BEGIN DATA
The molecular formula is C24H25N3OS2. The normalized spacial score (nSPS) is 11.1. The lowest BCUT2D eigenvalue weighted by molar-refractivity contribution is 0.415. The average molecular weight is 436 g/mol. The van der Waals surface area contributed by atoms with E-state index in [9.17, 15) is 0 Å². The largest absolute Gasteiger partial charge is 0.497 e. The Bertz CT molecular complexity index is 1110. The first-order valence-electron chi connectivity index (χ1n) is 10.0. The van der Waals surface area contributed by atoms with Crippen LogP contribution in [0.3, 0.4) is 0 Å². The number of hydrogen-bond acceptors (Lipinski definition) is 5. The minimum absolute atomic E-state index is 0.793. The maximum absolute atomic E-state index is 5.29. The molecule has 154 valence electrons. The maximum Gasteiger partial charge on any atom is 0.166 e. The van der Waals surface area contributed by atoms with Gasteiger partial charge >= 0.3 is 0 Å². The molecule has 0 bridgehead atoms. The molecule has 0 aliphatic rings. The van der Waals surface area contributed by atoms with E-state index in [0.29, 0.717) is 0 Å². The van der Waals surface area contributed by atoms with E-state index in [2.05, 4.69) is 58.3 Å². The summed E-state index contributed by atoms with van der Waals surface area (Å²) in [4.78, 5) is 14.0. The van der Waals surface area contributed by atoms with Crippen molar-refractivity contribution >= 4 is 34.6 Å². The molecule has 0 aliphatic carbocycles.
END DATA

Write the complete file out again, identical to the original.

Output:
The molecular formula is C24H25N3OS2. The normalized spacial score (nSPS) is 11.1. The lowest BCUT2D eigenvalue weighted by molar-refractivity contribution is 0.415. The average molecular weight is 436 g/mol. The van der Waals surface area contributed by atoms with E-state index in [9.17, 15) is 0 Å². The largest absolute Gasteiger partial charge is 0.497 e. The Bertz CT molecular complexity index is 1110. The first-order valence-electron chi connectivity index (χ1n) is 10.0. The van der Waals surface area contributed by atoms with Crippen LogP contribution in [0.3, 0.4) is 0 Å². The number of hydrogen-bond acceptors (Lipinski definition) is 5. The minimum absolute atomic E-state index is 0.793. The maximum absolute atomic E-state index is 5.29. The molecule has 154 valence electrons. The maximum Gasteiger partial charge on any atom is 0.166 e. The van der Waals surface area contributed by atoms with Gasteiger partial charge >= 0.3 is 0 Å². The molecule has 0 bridgehead atoms. The molecule has 0 aliphatic rings. The van der Waals surface area contributed by atoms with E-state index in [0.29, 0.717) is 0 Å². The van der Waals surface area contributed by atoms with E-state index in [2.05, 4.69) is 58.3 Å². The summed E-state index contributed by atoms with van der Waals surface area (Å²) in [4.78, 5) is 14.0. The van der Waals surface area contributed by atoms with Crippen molar-refractivity contribution >= 4 is 34.6 Å². The molecule has 0 aliphatic carbocycles.